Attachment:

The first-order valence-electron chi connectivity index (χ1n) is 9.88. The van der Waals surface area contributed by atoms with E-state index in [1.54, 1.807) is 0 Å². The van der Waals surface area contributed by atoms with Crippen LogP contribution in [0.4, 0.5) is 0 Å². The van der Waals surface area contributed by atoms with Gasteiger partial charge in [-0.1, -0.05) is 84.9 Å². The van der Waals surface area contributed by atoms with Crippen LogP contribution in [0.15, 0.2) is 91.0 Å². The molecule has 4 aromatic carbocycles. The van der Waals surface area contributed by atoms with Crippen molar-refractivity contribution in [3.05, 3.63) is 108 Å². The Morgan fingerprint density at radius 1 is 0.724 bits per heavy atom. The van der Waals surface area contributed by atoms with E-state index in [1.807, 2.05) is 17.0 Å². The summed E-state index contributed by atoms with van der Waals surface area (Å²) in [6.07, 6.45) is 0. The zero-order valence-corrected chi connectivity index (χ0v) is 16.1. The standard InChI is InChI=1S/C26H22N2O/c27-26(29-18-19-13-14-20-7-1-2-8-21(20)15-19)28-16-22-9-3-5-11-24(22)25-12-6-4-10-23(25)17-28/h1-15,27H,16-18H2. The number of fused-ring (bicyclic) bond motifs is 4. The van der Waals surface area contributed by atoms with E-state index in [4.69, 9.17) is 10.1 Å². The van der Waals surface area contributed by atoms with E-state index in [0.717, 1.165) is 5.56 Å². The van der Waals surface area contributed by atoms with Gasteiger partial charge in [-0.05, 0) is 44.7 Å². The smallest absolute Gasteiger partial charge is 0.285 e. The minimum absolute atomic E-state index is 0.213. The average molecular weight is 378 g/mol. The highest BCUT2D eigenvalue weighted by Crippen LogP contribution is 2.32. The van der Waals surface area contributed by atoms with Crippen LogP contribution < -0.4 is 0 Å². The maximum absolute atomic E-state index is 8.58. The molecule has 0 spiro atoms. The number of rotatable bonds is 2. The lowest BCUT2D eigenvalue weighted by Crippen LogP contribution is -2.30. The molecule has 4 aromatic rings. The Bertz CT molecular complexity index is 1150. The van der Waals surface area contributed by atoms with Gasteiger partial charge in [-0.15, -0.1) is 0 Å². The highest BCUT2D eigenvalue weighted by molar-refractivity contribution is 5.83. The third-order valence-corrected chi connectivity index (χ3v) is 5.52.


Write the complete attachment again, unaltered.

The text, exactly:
The first-order valence-electron chi connectivity index (χ1n) is 9.88. The van der Waals surface area contributed by atoms with E-state index in [1.54, 1.807) is 0 Å². The van der Waals surface area contributed by atoms with Crippen LogP contribution in [0.4, 0.5) is 0 Å². The van der Waals surface area contributed by atoms with Gasteiger partial charge in [-0.1, -0.05) is 84.9 Å². The van der Waals surface area contributed by atoms with Crippen LogP contribution in [0.15, 0.2) is 91.0 Å². The molecule has 4 aromatic carbocycles. The van der Waals surface area contributed by atoms with Crippen molar-refractivity contribution in [3.05, 3.63) is 108 Å². The Morgan fingerprint density at radius 1 is 0.724 bits per heavy atom. The van der Waals surface area contributed by atoms with E-state index in [1.807, 2.05) is 17.0 Å². The summed E-state index contributed by atoms with van der Waals surface area (Å²) in [6.07, 6.45) is 0. The zero-order valence-corrected chi connectivity index (χ0v) is 16.1. The standard InChI is InChI=1S/C26H22N2O/c27-26(29-18-19-13-14-20-7-1-2-8-21(20)15-19)28-16-22-9-3-5-11-24(22)25-12-6-4-10-23(25)17-28/h1-15,27H,16-18H2. The number of fused-ring (bicyclic) bond motifs is 4. The van der Waals surface area contributed by atoms with E-state index in [4.69, 9.17) is 10.1 Å². The van der Waals surface area contributed by atoms with E-state index in [0.717, 1.165) is 5.56 Å². The van der Waals surface area contributed by atoms with Gasteiger partial charge in [-0.05, 0) is 44.7 Å². The smallest absolute Gasteiger partial charge is 0.285 e. The minimum absolute atomic E-state index is 0.213. The average molecular weight is 378 g/mol. The highest BCUT2D eigenvalue weighted by Crippen LogP contribution is 2.32. The van der Waals surface area contributed by atoms with Crippen LogP contribution < -0.4 is 0 Å². The maximum absolute atomic E-state index is 8.58. The molecule has 0 spiro atoms. The number of rotatable bonds is 2. The lowest BCUT2D eigenvalue weighted by Crippen LogP contribution is -2.30. The molecule has 4 aromatic rings. The Bertz CT molecular complexity index is 1150. The van der Waals surface area contributed by atoms with Gasteiger partial charge in [-0.15, -0.1) is 0 Å². The highest BCUT2D eigenvalue weighted by molar-refractivity contribution is 5.83. The third-order valence-corrected chi connectivity index (χ3v) is 5.52.